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This is a question I ask myself time and again. Is it better to do something, even using a sub-optimal tool, or to wait until the right tool can be acquired?
A recent example of this was in the second week of December. My list showed that I needed to clean my kitchen floor. It is not something I enjoy doing, and I have mopped weekly for three years. But looking at the floor, I saw the grime, and I knew it needed to be scrubbed. I had put off the task for six months, and I knew I needed to do it. So I went looking for my supplies.
Unfortunately, the scrub brush was unusable. Part of me rejoiced. Here was the perfect excuse not to do this nasty task. But part of me said I should just use what I had and get on with it. Following the attitude of “just do something” that I am trying to cultivate to break myself of procrastination, I decided to go ahead.
Using the Wrong Tool
The tools I assembled were hot, soapy water; some rags; an old toothbrush; and a multi-purpose tool that does everything from pick up pet hair to clean dishes. I got down and started working. My odd assortment of tools worked! I was able to quickly do about a third of the kitchen floor.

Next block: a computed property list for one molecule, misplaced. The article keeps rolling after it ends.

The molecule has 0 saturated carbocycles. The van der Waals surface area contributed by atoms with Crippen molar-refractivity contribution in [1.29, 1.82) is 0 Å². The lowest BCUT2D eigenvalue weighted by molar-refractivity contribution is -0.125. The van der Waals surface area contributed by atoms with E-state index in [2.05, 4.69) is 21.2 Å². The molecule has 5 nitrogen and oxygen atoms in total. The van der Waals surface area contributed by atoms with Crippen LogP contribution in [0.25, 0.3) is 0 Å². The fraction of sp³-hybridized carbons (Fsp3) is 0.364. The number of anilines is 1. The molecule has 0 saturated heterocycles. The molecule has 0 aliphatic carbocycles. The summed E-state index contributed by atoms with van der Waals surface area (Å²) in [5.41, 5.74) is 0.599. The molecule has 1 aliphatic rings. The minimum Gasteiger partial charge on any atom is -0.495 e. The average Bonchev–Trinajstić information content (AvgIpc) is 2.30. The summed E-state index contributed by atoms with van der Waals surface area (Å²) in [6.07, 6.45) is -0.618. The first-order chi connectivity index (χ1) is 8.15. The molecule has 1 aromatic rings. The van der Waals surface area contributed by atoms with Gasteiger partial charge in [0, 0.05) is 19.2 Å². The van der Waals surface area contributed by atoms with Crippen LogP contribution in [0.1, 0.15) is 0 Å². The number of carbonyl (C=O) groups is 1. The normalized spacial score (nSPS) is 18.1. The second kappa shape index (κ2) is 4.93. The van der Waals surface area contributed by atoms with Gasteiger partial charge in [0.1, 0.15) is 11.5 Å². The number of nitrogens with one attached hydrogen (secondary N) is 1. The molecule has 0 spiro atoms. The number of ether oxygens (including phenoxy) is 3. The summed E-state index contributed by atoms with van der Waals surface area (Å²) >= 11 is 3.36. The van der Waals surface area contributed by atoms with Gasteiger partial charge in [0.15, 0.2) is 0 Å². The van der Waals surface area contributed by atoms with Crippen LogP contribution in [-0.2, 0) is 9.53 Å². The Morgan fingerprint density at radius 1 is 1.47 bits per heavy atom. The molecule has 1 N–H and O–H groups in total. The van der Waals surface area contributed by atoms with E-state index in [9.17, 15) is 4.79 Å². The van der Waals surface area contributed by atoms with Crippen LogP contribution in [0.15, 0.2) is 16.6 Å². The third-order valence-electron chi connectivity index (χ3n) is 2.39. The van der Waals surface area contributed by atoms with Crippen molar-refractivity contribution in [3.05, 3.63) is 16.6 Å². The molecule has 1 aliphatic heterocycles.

Using the Right Tool
The next day I went and brought a proper scrub brush. I did another section of the floor that night. It also did a great job, but in a little less time.
So the question still remains: is it better to wait, or to use what you have?
I am beginning to realize there really is no perfect tool for any job. Most often, my quest for the perfect cleaner, tool or what-not is just an excuse for not doing something. I need to bear in mind that my grandmothers did the same basic tasks I do in housecleaning without any of the same conveniences.